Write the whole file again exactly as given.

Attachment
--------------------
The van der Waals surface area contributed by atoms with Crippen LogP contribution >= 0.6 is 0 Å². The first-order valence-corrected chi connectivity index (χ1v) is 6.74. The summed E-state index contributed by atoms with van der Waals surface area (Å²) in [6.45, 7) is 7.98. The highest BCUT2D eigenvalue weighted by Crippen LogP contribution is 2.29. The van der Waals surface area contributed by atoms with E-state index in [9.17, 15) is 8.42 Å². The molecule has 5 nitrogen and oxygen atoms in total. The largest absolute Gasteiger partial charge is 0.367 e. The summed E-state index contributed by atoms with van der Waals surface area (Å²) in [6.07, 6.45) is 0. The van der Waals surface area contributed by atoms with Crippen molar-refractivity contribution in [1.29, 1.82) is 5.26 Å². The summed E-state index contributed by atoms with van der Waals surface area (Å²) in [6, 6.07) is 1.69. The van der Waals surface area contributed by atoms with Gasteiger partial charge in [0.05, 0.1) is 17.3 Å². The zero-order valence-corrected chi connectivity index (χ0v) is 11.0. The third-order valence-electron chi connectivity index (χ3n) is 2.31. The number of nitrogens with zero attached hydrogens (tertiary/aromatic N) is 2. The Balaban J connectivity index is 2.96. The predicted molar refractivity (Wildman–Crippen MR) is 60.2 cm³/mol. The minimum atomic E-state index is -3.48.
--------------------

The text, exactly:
The van der Waals surface area contributed by atoms with Crippen LogP contribution >= 0.6 is 0 Å². The first-order valence-corrected chi connectivity index (χ1v) is 6.74. The summed E-state index contributed by atoms with van der Waals surface area (Å²) in [6.45, 7) is 7.98. The highest BCUT2D eigenvalue weighted by Crippen LogP contribution is 2.29. The van der Waals surface area contributed by atoms with E-state index in [9.17, 15) is 8.42 Å². The molecule has 5 nitrogen and oxygen atoms in total. The largest absolute Gasteiger partial charge is 0.367 e. The summed E-state index contributed by atoms with van der Waals surface area (Å²) in [6.07, 6.45) is 0. The van der Waals surface area contributed by atoms with Crippen molar-refractivity contribution in [1.29, 1.82) is 5.26 Å². The summed E-state index contributed by atoms with van der Waals surface area (Å²) in [6, 6.07) is 1.69. The van der Waals surface area contributed by atoms with Gasteiger partial charge in [0.05, 0.1) is 17.3 Å². The zero-order valence-corrected chi connectivity index (χ0v) is 11.0. The third-order valence-electron chi connectivity index (χ3n) is 2.31. The number of nitrogens with zero attached hydrogens (tertiary/aromatic N) is 2. The Balaban J connectivity index is 2.96. The predicted molar refractivity (Wildman–Crippen MR) is 60.2 cm³/mol. The minimum atomic E-state index is -3.48.